• First up, the official call has been made for 2008 Cybils judges. If you actively blog about children’s and/or young adult books and you’re interested in participating, check out the detailed requirements and responsibilities on the new and improved Cybils blog. This year there will be a new category, Easy Readers, headed by the terrifically qualified Anastasia Suen. More details, and a call for judges, can be found here. I’m hoping to be involved in the easy reader category this year, too. I think that finding quality books for the very earliest readers is an important task (as does Gail Gauthier).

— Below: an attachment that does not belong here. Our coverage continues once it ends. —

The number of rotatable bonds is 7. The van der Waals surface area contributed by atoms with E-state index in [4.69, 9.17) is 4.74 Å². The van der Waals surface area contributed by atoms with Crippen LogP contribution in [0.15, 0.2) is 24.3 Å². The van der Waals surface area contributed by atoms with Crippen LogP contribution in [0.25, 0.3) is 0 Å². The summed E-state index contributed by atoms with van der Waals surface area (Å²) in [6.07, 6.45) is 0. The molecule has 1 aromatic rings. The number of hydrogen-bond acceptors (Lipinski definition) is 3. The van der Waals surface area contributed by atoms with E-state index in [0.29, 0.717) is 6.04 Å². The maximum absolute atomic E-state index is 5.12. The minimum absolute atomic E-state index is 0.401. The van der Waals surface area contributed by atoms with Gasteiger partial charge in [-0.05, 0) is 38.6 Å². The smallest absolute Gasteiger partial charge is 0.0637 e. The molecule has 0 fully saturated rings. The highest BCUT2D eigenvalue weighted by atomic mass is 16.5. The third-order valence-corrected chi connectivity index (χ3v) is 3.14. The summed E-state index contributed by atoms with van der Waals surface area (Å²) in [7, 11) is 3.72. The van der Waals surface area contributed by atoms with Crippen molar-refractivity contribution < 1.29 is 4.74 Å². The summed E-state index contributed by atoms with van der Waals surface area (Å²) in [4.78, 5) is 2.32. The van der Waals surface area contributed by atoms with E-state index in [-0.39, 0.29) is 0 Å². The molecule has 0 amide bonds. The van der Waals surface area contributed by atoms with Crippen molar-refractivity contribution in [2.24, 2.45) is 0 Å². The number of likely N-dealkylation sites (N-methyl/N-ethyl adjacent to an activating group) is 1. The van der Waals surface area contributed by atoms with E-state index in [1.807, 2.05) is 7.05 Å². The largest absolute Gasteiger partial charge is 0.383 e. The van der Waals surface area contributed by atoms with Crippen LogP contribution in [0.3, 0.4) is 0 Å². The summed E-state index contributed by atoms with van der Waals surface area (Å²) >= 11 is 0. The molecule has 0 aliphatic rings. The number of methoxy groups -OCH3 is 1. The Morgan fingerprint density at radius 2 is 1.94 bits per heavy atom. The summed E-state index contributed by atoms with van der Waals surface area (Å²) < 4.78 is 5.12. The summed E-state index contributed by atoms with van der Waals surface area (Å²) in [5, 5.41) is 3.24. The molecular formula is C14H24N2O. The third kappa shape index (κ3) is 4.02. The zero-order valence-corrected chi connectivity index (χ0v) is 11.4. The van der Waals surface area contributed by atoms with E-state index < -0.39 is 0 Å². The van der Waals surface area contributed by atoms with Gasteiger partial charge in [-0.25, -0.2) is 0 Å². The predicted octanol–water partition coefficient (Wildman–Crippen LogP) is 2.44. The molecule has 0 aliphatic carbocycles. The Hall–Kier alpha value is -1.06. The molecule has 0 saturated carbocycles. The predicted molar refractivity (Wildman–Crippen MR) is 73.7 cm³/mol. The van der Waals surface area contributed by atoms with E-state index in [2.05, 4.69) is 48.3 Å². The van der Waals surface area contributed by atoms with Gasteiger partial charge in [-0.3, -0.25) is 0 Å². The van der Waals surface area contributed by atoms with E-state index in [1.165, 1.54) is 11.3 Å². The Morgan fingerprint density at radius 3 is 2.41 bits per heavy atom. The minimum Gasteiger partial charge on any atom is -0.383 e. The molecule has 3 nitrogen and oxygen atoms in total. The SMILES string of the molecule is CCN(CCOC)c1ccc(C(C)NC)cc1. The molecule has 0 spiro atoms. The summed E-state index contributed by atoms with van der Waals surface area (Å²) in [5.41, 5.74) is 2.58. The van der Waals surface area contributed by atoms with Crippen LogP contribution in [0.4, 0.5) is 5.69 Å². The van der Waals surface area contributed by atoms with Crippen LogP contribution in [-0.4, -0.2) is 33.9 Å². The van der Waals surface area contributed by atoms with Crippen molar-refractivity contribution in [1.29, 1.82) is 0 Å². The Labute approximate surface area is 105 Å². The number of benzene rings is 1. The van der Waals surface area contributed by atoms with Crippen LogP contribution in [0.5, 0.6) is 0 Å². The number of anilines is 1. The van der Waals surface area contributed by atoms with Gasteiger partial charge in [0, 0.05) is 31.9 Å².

• September 15-19 is Book Blogger Appreciation Week, hosted at the blog My Friend AmyAmy says: “Acknowledging the hard work of book bloggers and their growing impact on book marketing and their essential contribution to book buzz in general, I am excited to announce the first Book Blogger Appreciation Week. Think of it as a retreat for book bloggers and a chance for us to totally nerd out over books together. And of course, shower each other with love and appreciation.” The categories are listed here, and do include Best Kidlit Blog and Best Young Adult Lit Blog, among many others. Nominations are made by email, and you can nominate up to two blogs per category. You do not need to have a blog to nominate, and although there’s a concept of registering, I don’t think that you have to register to be included in the nomination process. Anyway, there has been lots of buzz about this, so if you are interested, check out the nomination post.